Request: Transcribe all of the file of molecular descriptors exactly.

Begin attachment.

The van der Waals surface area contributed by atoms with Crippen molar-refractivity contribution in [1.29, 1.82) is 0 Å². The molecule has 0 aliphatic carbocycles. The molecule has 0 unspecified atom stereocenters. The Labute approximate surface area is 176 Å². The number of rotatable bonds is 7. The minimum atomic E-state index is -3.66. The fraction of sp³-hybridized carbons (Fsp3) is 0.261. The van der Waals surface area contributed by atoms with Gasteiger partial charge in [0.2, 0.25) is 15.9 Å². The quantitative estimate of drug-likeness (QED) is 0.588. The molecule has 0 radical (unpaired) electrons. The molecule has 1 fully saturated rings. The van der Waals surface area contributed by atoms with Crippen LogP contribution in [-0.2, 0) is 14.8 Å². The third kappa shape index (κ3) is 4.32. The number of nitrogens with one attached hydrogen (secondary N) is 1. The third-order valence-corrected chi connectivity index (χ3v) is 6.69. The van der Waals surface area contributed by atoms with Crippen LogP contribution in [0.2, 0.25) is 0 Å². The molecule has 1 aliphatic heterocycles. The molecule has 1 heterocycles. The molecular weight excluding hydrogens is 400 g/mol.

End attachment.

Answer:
The van der Waals surface area contributed by atoms with Crippen molar-refractivity contribution in [1.29, 1.82) is 0 Å². The molecule has 0 aliphatic carbocycles. The molecule has 0 unspecified atom stereocenters. The Labute approximate surface area is 176 Å². The number of rotatable bonds is 7. The minimum atomic E-state index is -3.66. The fraction of sp³-hybridized carbons (Fsp3) is 0.261. The van der Waals surface area contributed by atoms with Gasteiger partial charge in [0.2, 0.25) is 15.9 Å². The quantitative estimate of drug-likeness (QED) is 0.588. The molecule has 0 radical (unpaired) electrons. The molecule has 1 fully saturated rings. The van der Waals surface area contributed by atoms with Crippen LogP contribution in [-0.2, 0) is 14.8 Å². The third kappa shape index (κ3) is 4.32. The number of nitrogens with one attached hydrogen (secondary N) is 1. The third-order valence-corrected chi connectivity index (χ3v) is 6.69. The van der Waals surface area contributed by atoms with Crippen LogP contribution in [0.2, 0.25) is 0 Å². The molecule has 1 aliphatic heterocycles. The molecule has 1 heterocycles. The molecular weight excluding hydrogens is 400 g/mol.